Lost, like M*A*S*H, was born during a time of political and social turmoil. But instead of immersing us in a straightforward story about government and politics, the writers took a different approach. They took into account two facts:  a fictional series about literal politics would be overkill; and technological advances play a vital role in America’s social make-up. So, the writers capitalized on the mystique of the show and started an official discussion board (check out www.thefuselage.com). They also implemented little “Easter Egg” games that could be played online, commonly referred to as “The Lost Experience.” In short, they used the internet to their advantage, and the public bought into it. The television show became more than just a show – it became a sensation that anyone could take part in.


What most people do not realize, however, is that Lost is a political and social allegory in which the writers took a fictional group of people, cast them onto an island away from all government, and let them develop their own society. This, in the face of the political turmoil that so markedly defines the 2000s in America, gave our society something to smile about and dream about. Viewers have had the pleasure of watching the birth and growth of a new society, and in turn have created and flourished within online societies birthed by the show. This is brilliant marketing and a vital reason why Lost has enjoyed such consistent popularity for six seasons.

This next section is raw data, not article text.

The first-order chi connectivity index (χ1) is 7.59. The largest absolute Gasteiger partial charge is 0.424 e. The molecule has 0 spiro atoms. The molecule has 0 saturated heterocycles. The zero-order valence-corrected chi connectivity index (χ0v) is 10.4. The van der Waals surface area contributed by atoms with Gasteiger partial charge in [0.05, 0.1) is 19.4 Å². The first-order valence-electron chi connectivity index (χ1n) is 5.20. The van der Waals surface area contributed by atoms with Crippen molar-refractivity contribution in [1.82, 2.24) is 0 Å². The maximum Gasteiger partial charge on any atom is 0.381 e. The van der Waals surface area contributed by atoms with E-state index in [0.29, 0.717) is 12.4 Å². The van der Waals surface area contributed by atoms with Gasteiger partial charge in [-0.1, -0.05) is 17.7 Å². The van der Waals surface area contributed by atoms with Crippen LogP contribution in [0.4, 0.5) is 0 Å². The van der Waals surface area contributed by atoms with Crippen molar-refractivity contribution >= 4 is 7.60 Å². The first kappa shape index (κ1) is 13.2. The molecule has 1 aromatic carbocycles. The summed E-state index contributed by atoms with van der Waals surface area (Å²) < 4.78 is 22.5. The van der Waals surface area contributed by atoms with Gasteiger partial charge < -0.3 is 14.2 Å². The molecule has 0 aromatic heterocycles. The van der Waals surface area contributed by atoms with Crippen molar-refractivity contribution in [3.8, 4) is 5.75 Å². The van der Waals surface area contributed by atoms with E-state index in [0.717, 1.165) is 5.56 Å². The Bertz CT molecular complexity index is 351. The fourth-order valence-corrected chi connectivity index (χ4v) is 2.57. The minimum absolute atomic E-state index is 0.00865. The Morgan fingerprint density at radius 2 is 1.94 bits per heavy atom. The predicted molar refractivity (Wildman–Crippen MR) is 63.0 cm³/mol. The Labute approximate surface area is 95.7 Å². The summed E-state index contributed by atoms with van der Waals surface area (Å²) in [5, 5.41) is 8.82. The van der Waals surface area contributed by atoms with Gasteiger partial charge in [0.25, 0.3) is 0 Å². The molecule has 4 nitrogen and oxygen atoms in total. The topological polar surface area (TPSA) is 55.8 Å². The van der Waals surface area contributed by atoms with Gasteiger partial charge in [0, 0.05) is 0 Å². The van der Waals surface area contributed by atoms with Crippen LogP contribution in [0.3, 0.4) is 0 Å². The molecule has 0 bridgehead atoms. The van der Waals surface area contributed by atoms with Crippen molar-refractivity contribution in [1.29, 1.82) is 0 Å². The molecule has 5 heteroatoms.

Another aspect that sets Lost apart from similarly structured television programs is the impeccably complex cast of characters. There is something inherently human about the show that draws viewers in deeper, and this ideal is clearly outlined in this wide array of characters. Viewers have come to know these characters’ pasts through a bevy of flashbacks and flash-forwards. They’ve cheered for them, or hated them, or sympathized with them. Perhaps most importantly, viewers have recognized themselves in these characters, and have therefore played a vital role in helping them come alive on the screen. This is the movement that defines the show itself, and the very thing that will lead to its legend. It will be remembered as the television show that came to life, and gave people in our country something to look forward to when they most needed it.


Lost, in essence, is a show about relationships. It embodies the struggle of relationship maintenance, whether pertaining to a lover, an acquaintance, an enemy, or – perhaps most obviously – one’s father. Lost is about both faith and science. It is about forgiveness and letting go. It is about acceptance and moving on. All of these things are characteristics which are essential to our country’s well-being. Therein may lie the writers’ true intentions. If so, this revelation may be the key to solving the crux that is Lost. Could it also be, then, the key to overcoming this strenuous age we live in? If so, then Lost is the most important television show of all-time, and its series finale (May 23, 9pm EST) deserves more attention than both M*A*S*H and the Super Bowl combined.